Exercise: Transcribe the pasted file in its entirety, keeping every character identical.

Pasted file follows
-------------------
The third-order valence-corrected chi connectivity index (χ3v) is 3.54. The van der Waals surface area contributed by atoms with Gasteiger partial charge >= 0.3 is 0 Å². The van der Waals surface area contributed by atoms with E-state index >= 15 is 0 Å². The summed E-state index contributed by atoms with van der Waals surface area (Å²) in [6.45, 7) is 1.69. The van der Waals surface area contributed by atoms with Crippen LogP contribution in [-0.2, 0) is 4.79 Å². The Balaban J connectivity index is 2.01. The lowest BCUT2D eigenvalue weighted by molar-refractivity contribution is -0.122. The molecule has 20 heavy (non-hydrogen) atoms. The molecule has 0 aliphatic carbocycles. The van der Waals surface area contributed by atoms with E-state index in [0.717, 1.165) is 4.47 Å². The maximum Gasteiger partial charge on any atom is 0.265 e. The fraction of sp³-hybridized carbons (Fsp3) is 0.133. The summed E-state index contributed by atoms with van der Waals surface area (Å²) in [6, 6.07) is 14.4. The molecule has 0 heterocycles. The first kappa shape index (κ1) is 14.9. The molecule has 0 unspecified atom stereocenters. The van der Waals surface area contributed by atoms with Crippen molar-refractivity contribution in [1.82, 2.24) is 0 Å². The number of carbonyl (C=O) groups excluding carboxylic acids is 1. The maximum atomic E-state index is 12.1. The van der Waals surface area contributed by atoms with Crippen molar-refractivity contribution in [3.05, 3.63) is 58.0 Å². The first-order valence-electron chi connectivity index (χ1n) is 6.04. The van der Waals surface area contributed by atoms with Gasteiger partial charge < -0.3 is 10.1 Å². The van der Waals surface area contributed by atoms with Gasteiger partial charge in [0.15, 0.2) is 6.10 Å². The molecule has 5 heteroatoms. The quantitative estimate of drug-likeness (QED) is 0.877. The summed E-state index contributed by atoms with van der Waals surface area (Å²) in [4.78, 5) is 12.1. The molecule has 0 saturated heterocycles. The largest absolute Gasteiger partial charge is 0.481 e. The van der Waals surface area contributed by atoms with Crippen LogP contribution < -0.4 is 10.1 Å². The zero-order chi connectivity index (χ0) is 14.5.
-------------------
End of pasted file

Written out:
The third-order valence-corrected chi connectivity index (χ3v) is 3.54. The van der Waals surface area contributed by atoms with Gasteiger partial charge >= 0.3 is 0 Å². The van der Waals surface area contributed by atoms with E-state index >= 15 is 0 Å². The summed E-state index contributed by atoms with van der Waals surface area (Å²) in [6.45, 7) is 1.69. The van der Waals surface area contributed by atoms with Crippen LogP contribution in [-0.2, 0) is 4.79 Å². The Balaban J connectivity index is 2.01. The lowest BCUT2D eigenvalue weighted by molar-refractivity contribution is -0.122. The molecule has 20 heavy (non-hydrogen) atoms. The molecule has 0 aliphatic carbocycles. The van der Waals surface area contributed by atoms with E-state index in [0.717, 1.165) is 4.47 Å². The maximum Gasteiger partial charge on any atom is 0.265 e. The fraction of sp³-hybridized carbons (Fsp3) is 0.133. The summed E-state index contributed by atoms with van der Waals surface area (Å²) in [6, 6.07) is 14.4. The molecule has 0 heterocycles. The first kappa shape index (κ1) is 14.9. The molecule has 0 unspecified atom stereocenters. The van der Waals surface area contributed by atoms with Crippen molar-refractivity contribution in [1.82, 2.24) is 0 Å². The number of carbonyl (C=O) groups excluding carboxylic acids is 1. The maximum atomic E-state index is 12.1. The van der Waals surface area contributed by atoms with Crippen molar-refractivity contribution in [3.05, 3.63) is 58.0 Å². The first-order valence-electron chi connectivity index (χ1n) is 6.04. The van der Waals surface area contributed by atoms with Gasteiger partial charge < -0.3 is 10.1 Å². The van der Waals surface area contributed by atoms with Gasteiger partial charge in [0.15, 0.2) is 6.10 Å². The molecule has 5 heteroatoms. The quantitative estimate of drug-likeness (QED) is 0.877. The summed E-state index contributed by atoms with van der Waals surface area (Å²) in [4.78, 5) is 12.1. The molecule has 0 saturated heterocycles. The largest absolute Gasteiger partial charge is 0.481 e. The van der Waals surface area contributed by atoms with Crippen LogP contribution < -0.4 is 10.1 Å². The zero-order chi connectivity index (χ0) is 14.5.